These outrageous comparisons, which were made to score cheap political points, are irrational, irresponsible, callous and hurtful. They deserve swift condemnation from all our elected officials from both political parties.

Using outlandish, irresponsible words and images to inflame people and for political gain is horrible; it inflicts yet more pain on the survivors who have already suffered so much. It is a sign of our divided times, in which we too often fail to see the humanity in each other.

That trend of dehumanization is worrying in and of itself. The Holocaust didn’t happen overnight. It happened incrementally, with a numbing indifference that ballooned into a catastrophic event. The use of dehumanizing, antisemitic and racist language in Nazi Germany, that eventually spread across Europe, led to actions that saw the near extermination of the Jewish people.

Use of such language today emboldens extremists and bigots who seek to weaken our societal bonds, a condition that is dangerous not only for Jewish people, but every minority group and, indeed, society itself.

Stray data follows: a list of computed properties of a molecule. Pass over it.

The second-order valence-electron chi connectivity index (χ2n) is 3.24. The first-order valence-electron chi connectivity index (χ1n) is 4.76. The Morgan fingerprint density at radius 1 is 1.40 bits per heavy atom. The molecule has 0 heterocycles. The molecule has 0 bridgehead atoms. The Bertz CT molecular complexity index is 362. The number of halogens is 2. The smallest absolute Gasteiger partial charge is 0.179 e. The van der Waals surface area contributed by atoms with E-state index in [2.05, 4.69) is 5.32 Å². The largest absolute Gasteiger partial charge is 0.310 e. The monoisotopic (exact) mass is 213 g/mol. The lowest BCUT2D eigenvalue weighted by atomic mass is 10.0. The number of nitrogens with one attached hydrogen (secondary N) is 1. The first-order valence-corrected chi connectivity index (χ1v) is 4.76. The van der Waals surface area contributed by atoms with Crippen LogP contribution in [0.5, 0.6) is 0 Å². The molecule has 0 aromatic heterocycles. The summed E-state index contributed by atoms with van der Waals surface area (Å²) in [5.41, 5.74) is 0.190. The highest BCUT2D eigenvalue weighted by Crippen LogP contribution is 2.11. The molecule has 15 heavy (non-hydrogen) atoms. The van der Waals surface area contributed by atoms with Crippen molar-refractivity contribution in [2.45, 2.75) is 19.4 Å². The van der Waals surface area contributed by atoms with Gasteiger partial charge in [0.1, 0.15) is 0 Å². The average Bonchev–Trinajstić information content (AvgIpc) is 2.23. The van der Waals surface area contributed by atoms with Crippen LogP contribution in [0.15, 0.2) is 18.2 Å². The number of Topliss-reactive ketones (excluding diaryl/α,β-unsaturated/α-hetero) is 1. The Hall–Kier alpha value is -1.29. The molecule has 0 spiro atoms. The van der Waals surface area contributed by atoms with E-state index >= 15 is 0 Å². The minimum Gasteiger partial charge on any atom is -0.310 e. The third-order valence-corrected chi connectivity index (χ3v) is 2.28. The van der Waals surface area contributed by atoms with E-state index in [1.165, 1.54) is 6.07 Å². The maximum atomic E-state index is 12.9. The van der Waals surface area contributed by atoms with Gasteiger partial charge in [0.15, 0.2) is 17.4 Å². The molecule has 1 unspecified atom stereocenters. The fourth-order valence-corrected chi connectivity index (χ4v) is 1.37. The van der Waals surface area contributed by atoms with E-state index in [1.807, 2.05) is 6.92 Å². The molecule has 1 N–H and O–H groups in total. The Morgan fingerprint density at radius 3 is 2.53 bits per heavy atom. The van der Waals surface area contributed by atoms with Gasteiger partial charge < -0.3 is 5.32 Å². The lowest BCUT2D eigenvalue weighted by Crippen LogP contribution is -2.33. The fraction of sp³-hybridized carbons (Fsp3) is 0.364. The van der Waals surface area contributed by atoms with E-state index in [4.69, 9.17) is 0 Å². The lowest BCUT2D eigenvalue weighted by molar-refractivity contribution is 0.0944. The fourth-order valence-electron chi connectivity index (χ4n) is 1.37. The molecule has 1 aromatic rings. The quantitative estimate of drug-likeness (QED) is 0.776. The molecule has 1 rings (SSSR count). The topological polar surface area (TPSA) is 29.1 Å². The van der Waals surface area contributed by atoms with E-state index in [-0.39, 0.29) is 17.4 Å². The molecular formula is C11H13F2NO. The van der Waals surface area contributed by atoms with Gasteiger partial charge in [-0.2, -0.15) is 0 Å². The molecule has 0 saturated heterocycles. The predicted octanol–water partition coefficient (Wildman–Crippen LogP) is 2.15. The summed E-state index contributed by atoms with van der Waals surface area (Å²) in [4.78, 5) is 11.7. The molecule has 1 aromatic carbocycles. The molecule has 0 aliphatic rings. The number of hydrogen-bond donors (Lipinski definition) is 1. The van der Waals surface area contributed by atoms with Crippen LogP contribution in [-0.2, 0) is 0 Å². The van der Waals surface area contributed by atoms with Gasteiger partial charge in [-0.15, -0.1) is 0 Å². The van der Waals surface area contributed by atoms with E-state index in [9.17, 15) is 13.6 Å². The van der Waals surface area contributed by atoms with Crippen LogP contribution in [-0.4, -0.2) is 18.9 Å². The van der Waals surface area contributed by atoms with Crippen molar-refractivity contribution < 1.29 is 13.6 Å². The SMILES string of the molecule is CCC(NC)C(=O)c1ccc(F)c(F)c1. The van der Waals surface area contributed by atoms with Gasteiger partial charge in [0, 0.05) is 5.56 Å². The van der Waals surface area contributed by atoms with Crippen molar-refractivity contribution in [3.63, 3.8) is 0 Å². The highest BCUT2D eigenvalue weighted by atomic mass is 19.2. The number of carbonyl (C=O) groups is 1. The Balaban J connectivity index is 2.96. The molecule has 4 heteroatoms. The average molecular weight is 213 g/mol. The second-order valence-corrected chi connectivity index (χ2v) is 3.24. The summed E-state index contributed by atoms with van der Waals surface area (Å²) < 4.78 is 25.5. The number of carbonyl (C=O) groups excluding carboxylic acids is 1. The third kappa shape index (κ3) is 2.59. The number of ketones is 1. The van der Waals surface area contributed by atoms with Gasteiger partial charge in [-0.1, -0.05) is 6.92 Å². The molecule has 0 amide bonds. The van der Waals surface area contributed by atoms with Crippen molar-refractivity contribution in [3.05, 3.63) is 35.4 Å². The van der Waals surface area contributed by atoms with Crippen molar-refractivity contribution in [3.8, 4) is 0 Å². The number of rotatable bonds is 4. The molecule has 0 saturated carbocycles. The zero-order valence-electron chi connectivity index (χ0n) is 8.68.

These sorts of comparisons to Nazi Germany are an egregious affront to Holocaust survivors. The images and rhetoric are re-traumatizing for some survivors and they represent a clear example of what happens when we do not heed the lessons that survivors have painstakingly taught us. Holocaust survivors have worked to create a brighter future for all people; my parents instilled in me the values of resilience, hard work, philanthropy and love for Israel.

I am proud that my organization, the Jewish Federations of North America, which represents more than 300 Jewish communities across the country, is at the forefront of fighting back against this racist bigotry. We work to ensure that the next generation learns about the atrocities of the Holocaust, to understand what conditions allowed it to take place and to cherish both the memories of those we lost and those who survived.

Working with dozens of social service agencies across the continent and internationally, Federations also care for vulnerable Holocaust survivors, many of whom cannot afford food, dental care and other necessities. Even in the US, more than one-third of Holocaust survivors live in poverty, according to The Blue Card, a nonprofit organization. This year we will allocate more than $5 million to help them and other older adults whose lives have been impacted by trauma.